While the letter and the two petitions focus on specific issues, Mr Binet told Express that the group of aggrieved islanders is “growing every day” and that they have many other issues in their sights.
“Having played no part in local politics, we’re now looking at the bigger picture and are aware with people’s discontent generally. Our tax money has been poured down the drain [on the Future Hospital Project] and we find ourselves eight years after the initial report with the public being asked to add to the 41 sites. We think it is a major insult to people’s intelligence.
“We also look at the amount of money being spent on consultants, and look at the relocations that are taking place and the rationale behind them and the sums of money behind them.”
He said, above all, the appeal is to “decency” and Ministers and civil servants’ “moral compasses”, and that one of the next steps will be attempting to meet every States Member to find out who is passionate about reforming Ministers and officials’ relationships with the public, which he says has so far felt filled with “contempt”.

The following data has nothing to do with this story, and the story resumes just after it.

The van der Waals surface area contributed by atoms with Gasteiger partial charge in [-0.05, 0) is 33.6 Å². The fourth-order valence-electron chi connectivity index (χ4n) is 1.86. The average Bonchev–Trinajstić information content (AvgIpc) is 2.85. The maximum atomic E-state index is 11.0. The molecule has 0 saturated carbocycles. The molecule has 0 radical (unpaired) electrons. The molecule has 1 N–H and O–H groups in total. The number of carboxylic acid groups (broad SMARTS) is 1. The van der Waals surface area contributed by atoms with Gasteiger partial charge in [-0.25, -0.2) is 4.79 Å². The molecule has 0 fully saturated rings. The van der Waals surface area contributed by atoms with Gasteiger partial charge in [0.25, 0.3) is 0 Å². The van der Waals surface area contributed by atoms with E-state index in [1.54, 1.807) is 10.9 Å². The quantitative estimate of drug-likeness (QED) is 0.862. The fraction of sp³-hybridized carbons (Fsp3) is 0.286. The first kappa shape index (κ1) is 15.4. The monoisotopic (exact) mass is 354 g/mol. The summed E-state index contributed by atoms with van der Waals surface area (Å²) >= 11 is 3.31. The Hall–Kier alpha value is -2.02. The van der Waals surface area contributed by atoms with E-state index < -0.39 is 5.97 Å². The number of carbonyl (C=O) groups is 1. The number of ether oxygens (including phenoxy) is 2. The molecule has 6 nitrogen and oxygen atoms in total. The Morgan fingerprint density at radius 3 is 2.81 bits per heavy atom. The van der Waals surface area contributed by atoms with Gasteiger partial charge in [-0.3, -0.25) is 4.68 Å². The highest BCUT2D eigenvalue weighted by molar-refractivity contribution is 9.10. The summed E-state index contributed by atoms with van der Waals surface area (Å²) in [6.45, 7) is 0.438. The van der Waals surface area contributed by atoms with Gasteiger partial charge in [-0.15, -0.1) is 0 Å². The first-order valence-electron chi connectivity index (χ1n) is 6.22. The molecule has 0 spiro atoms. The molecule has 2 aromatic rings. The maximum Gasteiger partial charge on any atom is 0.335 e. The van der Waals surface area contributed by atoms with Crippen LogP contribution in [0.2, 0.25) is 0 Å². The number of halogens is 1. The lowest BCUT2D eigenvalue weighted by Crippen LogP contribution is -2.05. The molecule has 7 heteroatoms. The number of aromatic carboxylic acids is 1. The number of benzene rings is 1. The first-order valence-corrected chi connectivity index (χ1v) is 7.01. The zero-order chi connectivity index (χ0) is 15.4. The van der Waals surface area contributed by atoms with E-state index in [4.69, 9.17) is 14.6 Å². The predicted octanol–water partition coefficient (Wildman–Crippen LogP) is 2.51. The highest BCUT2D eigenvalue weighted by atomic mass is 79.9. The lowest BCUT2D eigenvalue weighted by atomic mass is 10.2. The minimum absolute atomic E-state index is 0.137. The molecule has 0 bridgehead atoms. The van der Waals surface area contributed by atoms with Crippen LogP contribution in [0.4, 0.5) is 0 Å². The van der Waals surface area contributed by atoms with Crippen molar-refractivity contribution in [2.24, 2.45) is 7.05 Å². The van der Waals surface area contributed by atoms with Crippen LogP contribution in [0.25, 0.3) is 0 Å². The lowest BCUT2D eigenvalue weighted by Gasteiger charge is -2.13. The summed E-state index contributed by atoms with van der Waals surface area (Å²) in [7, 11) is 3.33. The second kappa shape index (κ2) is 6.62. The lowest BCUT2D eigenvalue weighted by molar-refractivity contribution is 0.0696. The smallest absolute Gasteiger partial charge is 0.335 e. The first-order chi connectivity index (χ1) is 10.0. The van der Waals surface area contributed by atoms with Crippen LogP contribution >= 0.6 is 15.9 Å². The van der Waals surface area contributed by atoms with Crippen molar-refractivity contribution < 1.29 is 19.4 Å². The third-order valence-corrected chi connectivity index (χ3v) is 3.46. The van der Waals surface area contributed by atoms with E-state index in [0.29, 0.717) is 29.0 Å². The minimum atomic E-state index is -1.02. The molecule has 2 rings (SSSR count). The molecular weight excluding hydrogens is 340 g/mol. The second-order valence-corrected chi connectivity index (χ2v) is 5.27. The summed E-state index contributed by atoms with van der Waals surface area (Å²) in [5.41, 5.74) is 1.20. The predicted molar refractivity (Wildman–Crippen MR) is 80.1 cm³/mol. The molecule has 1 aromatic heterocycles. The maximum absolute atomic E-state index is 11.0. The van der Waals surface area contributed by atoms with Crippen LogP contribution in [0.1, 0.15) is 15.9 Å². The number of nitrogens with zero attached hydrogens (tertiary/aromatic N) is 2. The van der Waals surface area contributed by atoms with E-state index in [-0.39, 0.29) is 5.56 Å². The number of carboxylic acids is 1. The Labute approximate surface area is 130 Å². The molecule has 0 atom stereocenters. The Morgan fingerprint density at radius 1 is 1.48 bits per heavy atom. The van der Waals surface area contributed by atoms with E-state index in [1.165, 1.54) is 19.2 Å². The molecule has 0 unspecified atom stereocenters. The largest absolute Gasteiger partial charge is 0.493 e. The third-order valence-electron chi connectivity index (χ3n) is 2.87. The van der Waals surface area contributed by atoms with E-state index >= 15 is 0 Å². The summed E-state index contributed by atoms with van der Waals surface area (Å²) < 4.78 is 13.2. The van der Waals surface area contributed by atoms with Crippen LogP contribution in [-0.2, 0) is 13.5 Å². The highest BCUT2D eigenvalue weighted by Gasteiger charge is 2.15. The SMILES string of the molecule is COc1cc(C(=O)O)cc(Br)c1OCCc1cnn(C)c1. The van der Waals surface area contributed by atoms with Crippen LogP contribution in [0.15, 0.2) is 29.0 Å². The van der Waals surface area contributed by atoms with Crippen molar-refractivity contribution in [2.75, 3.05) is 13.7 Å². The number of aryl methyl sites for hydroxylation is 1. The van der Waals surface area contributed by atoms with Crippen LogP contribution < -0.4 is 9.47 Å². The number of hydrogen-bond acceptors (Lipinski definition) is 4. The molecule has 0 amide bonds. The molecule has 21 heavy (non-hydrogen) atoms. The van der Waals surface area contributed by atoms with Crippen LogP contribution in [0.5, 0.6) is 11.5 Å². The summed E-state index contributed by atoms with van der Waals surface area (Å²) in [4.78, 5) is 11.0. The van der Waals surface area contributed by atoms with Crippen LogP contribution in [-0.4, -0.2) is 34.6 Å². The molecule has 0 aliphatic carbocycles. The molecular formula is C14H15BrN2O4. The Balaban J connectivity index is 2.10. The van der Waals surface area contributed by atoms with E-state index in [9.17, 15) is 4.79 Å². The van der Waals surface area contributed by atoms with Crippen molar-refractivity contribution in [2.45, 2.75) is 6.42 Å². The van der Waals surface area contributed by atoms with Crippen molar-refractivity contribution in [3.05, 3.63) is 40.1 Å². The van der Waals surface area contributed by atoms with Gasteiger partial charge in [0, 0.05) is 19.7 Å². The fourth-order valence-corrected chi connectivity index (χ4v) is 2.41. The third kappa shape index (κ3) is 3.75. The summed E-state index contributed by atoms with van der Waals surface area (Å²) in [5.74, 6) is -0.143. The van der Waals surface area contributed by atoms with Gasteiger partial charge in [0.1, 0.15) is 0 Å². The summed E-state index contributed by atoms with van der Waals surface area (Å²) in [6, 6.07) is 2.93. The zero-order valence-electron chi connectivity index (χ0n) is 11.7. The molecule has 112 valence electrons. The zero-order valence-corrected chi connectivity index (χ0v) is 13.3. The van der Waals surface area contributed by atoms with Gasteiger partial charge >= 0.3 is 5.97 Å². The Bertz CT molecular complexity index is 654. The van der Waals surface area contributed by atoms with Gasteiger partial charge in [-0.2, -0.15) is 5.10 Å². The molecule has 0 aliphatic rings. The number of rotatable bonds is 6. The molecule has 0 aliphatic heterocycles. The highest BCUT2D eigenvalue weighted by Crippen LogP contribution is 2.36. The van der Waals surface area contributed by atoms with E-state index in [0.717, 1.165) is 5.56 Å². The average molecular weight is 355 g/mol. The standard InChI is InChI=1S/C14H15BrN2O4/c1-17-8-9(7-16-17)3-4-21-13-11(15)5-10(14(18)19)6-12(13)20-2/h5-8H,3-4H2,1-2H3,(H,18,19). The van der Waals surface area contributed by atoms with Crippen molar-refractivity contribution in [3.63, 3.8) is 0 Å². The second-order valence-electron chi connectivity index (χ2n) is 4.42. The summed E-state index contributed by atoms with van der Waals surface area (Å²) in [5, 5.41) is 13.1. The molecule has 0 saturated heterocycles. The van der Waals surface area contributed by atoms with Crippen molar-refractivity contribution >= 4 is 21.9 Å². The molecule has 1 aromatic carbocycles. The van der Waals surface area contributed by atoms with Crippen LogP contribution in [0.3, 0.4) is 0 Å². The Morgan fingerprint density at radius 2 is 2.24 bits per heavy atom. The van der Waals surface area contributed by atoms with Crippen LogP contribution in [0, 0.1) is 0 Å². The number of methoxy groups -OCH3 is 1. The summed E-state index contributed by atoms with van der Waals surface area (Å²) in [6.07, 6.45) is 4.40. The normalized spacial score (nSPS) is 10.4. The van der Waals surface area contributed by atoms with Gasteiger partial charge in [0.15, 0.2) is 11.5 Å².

Mr Binet says he has so far been “encouraged” by the responses of some backbench politicians, but hopes to hear from more.
The other big item on his agenda is to organise a large-scale public meeting, offering an open forum for islanders to air their grievances and – should they decide to attend – have Ministers answer them.
“What we’re really trying to do is draw attention to the behaviour of the States and find out who will actually do something about it. We’re appealing to the better nature of the States Members, and hoping to find out who supports us.”
He hopes the Chief Minister will turn up, and even, as he notes in the letter, take the opportunity to announce compensation for those hit by the Foreshore row.
He added: “Whether or not they turn up is a matter for them. It all depends if they want to face the reality of people’s discontent… What we’re really doing is asking those of decent moral compass to do something.”